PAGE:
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REVIEW | I'll Be Seeing You: Vadim Perelman's "The Life Before Her Eyes"

Indiewire By Leo Goldsmith | Indiewire April 16, 2008 at 7:23AM

Diana and Maureen are in the girls' room, gossiping about boys and bio between classes, when shots ring out. It's the sound of an assault rifle wielded by Michael Patrick, the school nerd, on a violent, Columbine-like rampage. How do we know? "Yesterday in trig he told me he was going to bring a gun to school!" Diana explains, just as Michael Patrick bursts through the door. The two girls are cornered, and the lanky gunman, taking some time to reload a weapon that's bigger than he is, gives the girls a choice: Which one should he kill?
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Diana and Maureen are in the girls' room, gossiping about boys and bio between classes, when shots ring out. It's the sound of an assault rifle wielded by Michael Patrick, the school nerd, on a violent, Columbine-like rampage. How do we know? "Yesterday in trig he told me he was going to bring a gun to school!" Diana explains, just as Michael Patrick bursts through the door. The two girls are cornered, and the lanky gunman, taking some time to reload a weapon that's bigger than he is, gives the girls a choice: Which one should he kill?

This scene is the catalyst for the events of Vadim Perelman's adaptation of Laura Kasischke's novel "The Life Before Her Eyes" -- which seems a little odd, as the rest of the film has ostensibly nothing to do with suburban high school rampages. What it offers instead is a reasonably well made, if hopelessly overblown melodrama, which oversteps its mark with pretensions of narrative complexity and social currency. But exploitative though "The Life Before Her Eyes" clearly is, it's something of a blessing that its treatment of this event is so glib and cursory -- an entire film from Perelman on this subject would be unbearable.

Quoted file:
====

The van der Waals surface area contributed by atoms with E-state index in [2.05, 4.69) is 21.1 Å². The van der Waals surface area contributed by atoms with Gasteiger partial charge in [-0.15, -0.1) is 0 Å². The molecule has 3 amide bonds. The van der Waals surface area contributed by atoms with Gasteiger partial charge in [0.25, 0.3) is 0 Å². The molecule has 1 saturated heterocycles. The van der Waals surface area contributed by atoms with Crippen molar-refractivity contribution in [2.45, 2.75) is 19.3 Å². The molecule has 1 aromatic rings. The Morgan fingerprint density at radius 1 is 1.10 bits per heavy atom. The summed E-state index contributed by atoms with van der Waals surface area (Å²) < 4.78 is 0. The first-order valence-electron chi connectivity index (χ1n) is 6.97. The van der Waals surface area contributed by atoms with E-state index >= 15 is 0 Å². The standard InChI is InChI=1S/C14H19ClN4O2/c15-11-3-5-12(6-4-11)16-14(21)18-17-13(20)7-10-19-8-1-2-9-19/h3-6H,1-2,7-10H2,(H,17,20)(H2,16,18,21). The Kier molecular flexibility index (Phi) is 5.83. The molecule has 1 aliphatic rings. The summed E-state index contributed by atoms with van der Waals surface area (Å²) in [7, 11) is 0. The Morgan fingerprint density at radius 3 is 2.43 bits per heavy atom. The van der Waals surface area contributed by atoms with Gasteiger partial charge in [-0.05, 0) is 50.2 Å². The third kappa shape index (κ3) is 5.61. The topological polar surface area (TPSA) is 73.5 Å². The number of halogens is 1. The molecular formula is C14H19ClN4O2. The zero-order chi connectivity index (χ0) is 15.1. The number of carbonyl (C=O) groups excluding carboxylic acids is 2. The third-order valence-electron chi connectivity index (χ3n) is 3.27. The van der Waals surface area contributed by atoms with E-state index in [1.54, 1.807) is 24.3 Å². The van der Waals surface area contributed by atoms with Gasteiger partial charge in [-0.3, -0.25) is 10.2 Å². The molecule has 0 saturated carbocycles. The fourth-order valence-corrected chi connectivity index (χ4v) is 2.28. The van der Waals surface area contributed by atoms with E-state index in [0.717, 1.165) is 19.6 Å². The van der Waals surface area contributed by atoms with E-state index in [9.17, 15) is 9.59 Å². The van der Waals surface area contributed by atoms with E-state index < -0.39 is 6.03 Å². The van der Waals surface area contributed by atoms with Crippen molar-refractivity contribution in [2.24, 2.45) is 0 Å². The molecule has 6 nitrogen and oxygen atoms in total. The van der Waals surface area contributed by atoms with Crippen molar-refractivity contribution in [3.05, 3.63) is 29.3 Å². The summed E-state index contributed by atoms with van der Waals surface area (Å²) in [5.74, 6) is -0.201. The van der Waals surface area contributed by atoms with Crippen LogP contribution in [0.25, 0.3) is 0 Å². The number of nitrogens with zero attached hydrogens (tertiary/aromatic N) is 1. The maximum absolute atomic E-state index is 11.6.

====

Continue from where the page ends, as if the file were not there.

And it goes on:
By a not-so-subtle elision, Perelman withholds the outcome of Michael Patrick's ultimatum, focusing instead on Diana's life just before and fifteen years after the tragedy. We get, on the one hand, scenes of Evan Rachel Wood as the high school Diana -- all hair and teeth and bubbly good will -- and, on the other, scenes of Uma Thurman as older Diana, busty, maternal, haggard, but still a kooky dresser with butterfly tattoos and an occasional hair-flip. Puzzlingly, but not inelegantly, the film's narrative seesaws back and forth between these two eras, following young Diana's tribulations as the guilt-ridden high school slut (who's contrasted with Maureen, her God-loving, plain-Jane friend) and older Diana's seemingly perfect life of suburban motherhood.

Today Diana still lives in the same town, teaches art history, is married to a dashing professor, and has an angelic, tow-headed daughter named Emma. Diana has placed Emma in the charge of the nuns at the local Catholic school, a move we're to read as a sign of her lingering trauma, like the Guatemalan worry dolls she keeps at her bedside or the vague paranoia that seems to follow her everywhere. Is her husband cheating on her? Has she grown up to be what she and Maureen always feared they'd become: "a hard woman who's angry about everything all the time"? And, as scenes of Diana's iniquitous high school past continue to haunt her present life, we ask, what happened that fateful day in the girl's room?

The answers to these questions don't ultimately amount to much more than a few weirdly puritanical positions on teen sexuality, abortion, and conscience. But if nothing else, "The Life Before Her Eyes" offers a unique take on post-traumatic stress disorder -- or is it an acid flashback? -- weaving flowers, bugs, cougars, William Blake, swimming pools, and "Alice in Wonderland" into Diana's wavy gravy of hallucinations. Cinematographer Pawel Edelman shoots the whole film with the same sort of grotesque plasticity that he brought to the sidesplitting flashback sequences in Ray. But unlike in that film, here there is at least some justification for the artificiality: I won't ruin the head-slapping, faux-Shyamalan ending, but let's just say that the film's fey title is not quite as nonsensical as it sounds.

[Leo Goldsmith is a frequent contributor to Reverse Shot, as well as an editor at Not Coming to a Theater Near You.]